Bariatric surgery can change one's life – especially when used to combat long standing obesity issues. However, it isn't a magical cure as the patient has to change their lifestyle to help maintain their weight loss. The first six to twelve months after their procedure is the most crucial as patients begin to learn to adapt to their new caloric intake and maintain or even improve their weight loss. Patients will also need to adopt an exercise routine to further help benefit the surgery
- Reduction in food intake
- Increase energy level
- Improve the physical and lifestyle conditions
- Heightened self-esteem and self-worth
- Reduced risk of developing life-threatening diseases
Gastric bypass surgery promotes weight loss by dramatically decreasing the size of the stomach and allowing only small amounts of food to be eaten at one time. This procedure comprises two steps: partitioning of the stomach and reconstruction of the gastrointestinal tract.
First a small, thumb-sized pouch is created from the upper stomach using surgical staples. This process leaves the larger part of the stomach non-functional.
Second, the small intestine is divided into two parts. One end is then attached to the stomach pouch. The other end, which is still connected to the part of the stomach that is no longer functional, is reattached to the intestinal tract to enable drainage of the gastric juices.
With this procedure, food bypasses most of the stomach and part of the small intestine, thus reducing food intake and disrupting calorie absorption.
The gastric bypass omega loop, or mini-gastric bypass, is a simpler alternative to the Roux en-Y procedure with a lower risk of complications and greater chance of sustained weight loss.
The procedure consists of two steps: reduction of the stomach and looping of the small intestine to connect to the smaller stomach.
First, the left part of the stomach is detached along the entire length of the stomach, leaving a long narrow tube. Then a loop of the small intestine is brought up and attached to the stomach tube. This process bypasses the upper part of the intestine while still enabling drainage of gastric juices from the detached part of the stomach.The gastric loop procedure has a similar effect to standard gastric bypass surgery but with about half as many complications.
Gastric sleeve surgery, sometimes also called partial gastrectomy, reduces the stomach to about 25% of its original size. A smaller stomach means reduced appetite and quicker satiety (sense of fullness), ensuring steady weight loss. Surgery is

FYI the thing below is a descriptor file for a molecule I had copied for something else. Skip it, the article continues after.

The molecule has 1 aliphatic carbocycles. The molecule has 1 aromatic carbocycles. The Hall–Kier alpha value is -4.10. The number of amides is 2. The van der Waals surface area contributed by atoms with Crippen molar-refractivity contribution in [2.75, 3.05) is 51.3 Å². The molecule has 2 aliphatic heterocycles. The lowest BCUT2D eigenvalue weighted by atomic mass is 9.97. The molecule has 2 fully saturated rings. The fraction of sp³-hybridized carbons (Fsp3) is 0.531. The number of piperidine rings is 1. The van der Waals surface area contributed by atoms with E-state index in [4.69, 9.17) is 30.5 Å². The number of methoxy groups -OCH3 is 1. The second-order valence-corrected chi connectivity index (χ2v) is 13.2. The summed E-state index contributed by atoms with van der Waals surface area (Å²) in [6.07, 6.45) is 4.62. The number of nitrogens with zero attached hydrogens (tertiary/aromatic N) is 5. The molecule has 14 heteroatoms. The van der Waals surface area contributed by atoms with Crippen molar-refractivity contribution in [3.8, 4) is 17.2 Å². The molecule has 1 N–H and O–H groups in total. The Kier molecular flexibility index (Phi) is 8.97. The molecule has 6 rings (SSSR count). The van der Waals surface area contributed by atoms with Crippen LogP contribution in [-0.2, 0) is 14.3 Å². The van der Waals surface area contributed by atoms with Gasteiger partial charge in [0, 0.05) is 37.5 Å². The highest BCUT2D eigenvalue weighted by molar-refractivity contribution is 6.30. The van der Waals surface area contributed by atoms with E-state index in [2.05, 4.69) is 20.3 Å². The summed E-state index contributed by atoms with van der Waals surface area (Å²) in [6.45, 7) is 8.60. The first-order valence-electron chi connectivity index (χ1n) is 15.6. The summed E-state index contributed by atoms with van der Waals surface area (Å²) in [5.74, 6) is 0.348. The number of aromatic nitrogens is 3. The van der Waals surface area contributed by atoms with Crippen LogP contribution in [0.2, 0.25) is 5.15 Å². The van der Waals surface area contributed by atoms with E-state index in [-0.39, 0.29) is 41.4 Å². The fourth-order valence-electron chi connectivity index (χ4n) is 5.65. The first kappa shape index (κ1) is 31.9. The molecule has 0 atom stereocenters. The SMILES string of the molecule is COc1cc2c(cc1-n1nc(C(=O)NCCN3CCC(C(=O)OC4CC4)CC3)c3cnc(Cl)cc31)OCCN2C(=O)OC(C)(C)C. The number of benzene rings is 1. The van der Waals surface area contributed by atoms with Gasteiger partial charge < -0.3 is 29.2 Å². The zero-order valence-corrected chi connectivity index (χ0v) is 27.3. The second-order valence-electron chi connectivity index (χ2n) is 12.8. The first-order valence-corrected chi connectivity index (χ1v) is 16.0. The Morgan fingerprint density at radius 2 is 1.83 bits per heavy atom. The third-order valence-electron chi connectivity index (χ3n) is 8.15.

only performed on the stomach; the intestine is not touched.
The procedure involves removing two-thirds of the stomach along its length so instead of looking like a pouch, it looks like a long tube or shirt-sleeve. The smaller stomach tube remains attached to the intestines, thus ensuring a normal digestion process and proper nutrient absorption.
Gastric sleeve surgery can be performed as a stand-alone procedure or as the first stage in a gastric bypass procedure and generally has fewer potential complications than gastric bypass surgery.
Gastric banding surgery uses an inflatable band to reduce the size of the stomach. The aim is to slow and limit the amount of food that can be consumed at one time and thus promote gradual weight loss.
The procedure entails placing an inflatable band around the upper part of the stomach to make the stomach pouch smaller. This procedure does not affect gastric emptying time, but it does limit food intake, reduce appetite and slow digestion.
The band works by reducing the size of the top of the stomach, so it can only hold just over 100 milliliter of food at a time. It fills up quickly, slowing the passage of food through the digestive tract. Fullness is registered by the upper part of the stomach. Consequently, reducing that part of the stomach, means the person will feel hungry less often and full more quickly and for longer.
As the patient loses weight, the band will need adjustment to continue to be effective. This is done by adding a saline solution through a small access port placed just under the skin.
This is the least invasive weight loss surgery and is completely reversible. However, it may not be appropriate for patients who are extremely obese, have complicating medical issues or have previously had abdominal surgery.
Duodenal switch surgery combines food intake restriction with reduced calorie absorption, resulting in higher weight loss. It also has a 98% “cure” rate for type 2 diabetes.
The procedure is quite complex and involves reducing the size of the stomach, removing the gallbladder and rerouting the intestines – 4 steps in all:
1. Around 70% of the left side of the stomach is removed creating a cylindrical-shaped pouch that connects the esophagus to the small intestine.
2. The top of the small intestine is then cut, leaving part of the duodenum (where most of the body’s chemical digestion takes place) attached to the stomach and removing the gallbladder.
3. Next, the lower part of the small intestine is cut approximately 1 meter from where it connects to the large intestine. The duodenum is then attached to the part that is still connected to the large intestine.
4. Finally, the end of the loose part of the small intestine is attached to the part of the small intestine that connects the duodenum to the large intestine. This lets the gastric juices mix with the food from the stomach in the last section of the small intestine.
This procedure may be performed as open surgery or laparoscopically. After surgery, patients will, need to take vitamin supplements for the rest of their lives.
- Bariatric nurse coordinator
- Internal medicine specialist
- Laparoscopic surgeons
- Diabetic educator
- Cardiopulmonary therapists